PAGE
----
Friday, July 2nd, 2010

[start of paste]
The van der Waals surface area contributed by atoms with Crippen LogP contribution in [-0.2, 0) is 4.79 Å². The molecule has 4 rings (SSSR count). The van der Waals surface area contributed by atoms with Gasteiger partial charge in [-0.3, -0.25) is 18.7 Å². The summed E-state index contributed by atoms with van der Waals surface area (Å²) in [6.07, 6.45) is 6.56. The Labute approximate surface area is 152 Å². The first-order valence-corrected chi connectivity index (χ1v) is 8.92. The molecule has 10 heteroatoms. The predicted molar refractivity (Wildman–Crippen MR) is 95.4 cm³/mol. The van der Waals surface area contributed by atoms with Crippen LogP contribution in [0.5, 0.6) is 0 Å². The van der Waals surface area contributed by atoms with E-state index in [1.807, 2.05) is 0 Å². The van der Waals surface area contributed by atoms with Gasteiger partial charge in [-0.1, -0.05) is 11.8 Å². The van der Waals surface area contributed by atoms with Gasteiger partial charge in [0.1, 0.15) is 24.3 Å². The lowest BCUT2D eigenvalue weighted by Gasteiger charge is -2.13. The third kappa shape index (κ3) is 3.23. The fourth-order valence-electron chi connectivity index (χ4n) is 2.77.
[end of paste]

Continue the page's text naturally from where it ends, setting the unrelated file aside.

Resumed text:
[caption id="attachment_2144" align="alignnone" width="540" caption="Get your yard sign."][/caption] A COMMUNITY COLLABORATION Here's one for you: a designer, a programmer, a community organizer, a communications task force and a group of committed peace and justice types ranging from well-seasoned academics to bright-eyed progressives get together to advocate for a better world. It's a collaboration of the first order with high-minded goals concerning matters of crucial importance. The focus is how to make a peace and justice organization more effective at making peace and justice happen. In the back of a local coffee shop, huddled over the local paper with some veggie sandwiches and fair trade coffee, the plotting and scheming goes strong once a week for many months. Usually in good spirits, with lively discussion and debates about how a little non-profit organization moves forward, what has come out of the effort has been something quite remarkable. We certainly accomplished a streamlining our communications efforts, developing a new website, creating several media campaigns to stoke the political fires and training key staff members on technology that can be used to keep things current. But there's also been a rejuvenation of the collective spirit. I saw what I thought was glowing from several people at one of the last meetings. It could be because we've finally seen the sun out here in the Midwest, but I like to think it's been this whole "working together" thing that's the root cause of the newly intense hues. [caption id="attachment_1949" align="alignnone" width="540" caption="A bumper sticker for every bumper in Nebraska"][/caption] Hang out in Lincoln long enough, especially downtown, and you'll come across several deep blue bumper stickers reading "Nebraskans for Peace." It's probably one of the most successful bumper sticker campaigns in American history. And a nice visual mark of identity in the community. (If anybody needs one, I'm sure I can get a couple dozen by the end of the day to whomever's asking.) In the back of that local coffee shop, a rag tag bunch of liberal peaceniks responsible for those stickers got together to grow this organization. And in between deep conversations about the sad state of affairs for America's foreign policy, I'd say success has been had. We set out many months ago to make Nebraskans for Peace the best damn peace and justice group it could be, building on the old school tactics of political organizing while embracing some 21st century digital activism. And today, we are moving ahead as planned. At the beginning of the process, a communications plan was put together. Nebraskans for Peace is the oldest group of this nature in the country, so we needed to re-establish core principles and look at the changing landscape, both in political and technological terms. There are definitely things the organization does well, and of course, other things not-so-much. But coming back to the focus on community building, education and political action, after 40 years of existence, 2010 certainly was an appropriate time to look at making this little non-profit better at being a voice for change out here on the great plains. [caption id="attachment_1980" align="alignnone" width="540" caption="Communications Overview for 2010"][/caption] To make Nebraskans for Peace better at what it does, we looked at four areas: online, in hand, via telephone, and face to face. A new website that can be easily updated by anyone working for the organization. A continued push for thoughtful articles and stories in the bi-monthly publication called the Nebraska Report. A renewed effort at phone conversation and dialogue with the membership and an increased presence in the community with rallies, marches and protests as well as more yard signs and bumper stickers. (Have a sticker already, how about one for your neighbor's car?) All four areas are currently being carried out feverishly. Give it a year or two, with all of our streamlined advocacy, and war will most likely cease to be acceptable and will thus have to end as more and more people rush over to our side. The two wars America is mired in are certainly one of the issues that brings people to the group. But as a peace and justice organization, the tent is meant to be big, and includes issues dealing with the environment, civil rights and economic justice and bullying in our schools. Broad thinking on global issues certainly informs the Priorities, but how they apply locally is where the most impact can be had. If Nebraskans for Peace isn't concerned about the military base just down the road that's conducting warrantless wiretaps on our citizens or orchestrating drone strikes on Afghans, then who else will be? [caption id="attachment_2146" align="alignnone" width="540" caption="Stop the Drones"][/caption] It's the grassroots versus the drones. Those drone planes that drop bombs indiscriminately on villages. The tea party droners who go on and on about government spending but have yet to make a peep about our bloated war budgets. And those war hawk droners who love to hold up all the marvels of our technological prowess as if that's the high point of human accomplishment -- dropping a bomb in Yemen from a control panel in Nebraska. [caption id="attachment_2145" align="alignnone" width="540" caption="The new, shiny"][/caption] The website is the online arm of the group. Carrying articles of in-depth analysis as well as graphic campaigns designed to get to the heart of bigger issues. The military base is in our community, but those drones belong to everybody. Drones that carry quite an expensive price tag. [caption id="attachment_1953" align="alignnone" width="540" caption="Goin' Broke Paying for War"][/caption] The "Goin' Broke Paying for War" campaign has become a focus in these times of seemingly unending war. It's especially appropriate as the worry about deficits grows and the cries against "big government" get louder. The fact is this: if you want to cut down on our debt you cannot do it without cutting our war budget. We spend an absurd amount on blowing things up. Way more than we spend on kids, the elderly, our roads or sick people combined. It's really kind of sad, building up all that weaponry while the livingry is left to fight over table scraps. It's as if we're out for a crazy night at the carnival thinking our time in the bounce house never stops. We just keep jumping up and down, laughing and giggling as our bodies flail about. Perpetual motion, getting "massive air". On and on, forever and ever. That is, until China won't lend us money any more and the whole things deflates. Out there in a dessert. And there we are, with a case of motion sickness and no sense of direction. [caption id="attachment_2143" align="alignnone" width="540" caption="As many as you need."][/caption] It's Fourth of July time in 2010 and the battle of ideas in America continues to go on. One side is saying we spend too much, therefore strip down government. Cut medicare, privatize social security and really take on the deficit. The other side simply says, stop spending all our money on war. That's the side I'm on. The side that says enough of these stupid, pointless wars, 700+ military bases all over the world and this thirst for empire that's done so all other countries will do what we say. C'mon, it's just not a 21st century way to behave. Goin' Broke indeed. Because of all the war we've got goin' on. It seems too easy anymore, talking to my conservative friends who think we can't afford Universal Health Care. My response: shift priorities and we got it no problem. So my question now is, can there be common ground? Is the Tea Party and the Coffee Party set for a union of sorts? Perhaps Obama's push for bipartisanship is rubbing off on me. Really though, the problems we face are large. Structural problems that exist at the core of our country, whether in education, economy, environment, foreign policy or our general sense of unhelpful exceptionalism. They require a large effort in response. The "fix" cannot just exist along the margins. It must be a full-on assault of all our best intentions from everywhere by everyone. With so much uproar brewing over our debt, it just may be the thing to bring together far left and far right in a very kumbaya moment. In the back of that little coffee shop it can all certainly seem insignificant. The anti-war movement in general can seem insignificant. The noise it's made over the last decade hasn't really accomplished much. Though we didn't have a major cable news network to back us. But still. One can easily become disheartened. Feelings of futility sink in. It seems like nothing is happening. And nothing is going to change. But that's really not true. It's just self-inflicted drama grabbing hold. Take an honest assessment, and things are getting better. At least for this little community of collaborators. The general agitators that enjoy each other's company enough to make the little incremental movements that assure the rest of the population that yep, we peaceniks are out here. Still making noise. As long as there's war to be had, they'll be peace to throw at it. So from the designer, the programmer, the community organizer, the communications task force and the group of committed peace and justice types, here's to a better world. -- Justin Kemerling, Designer.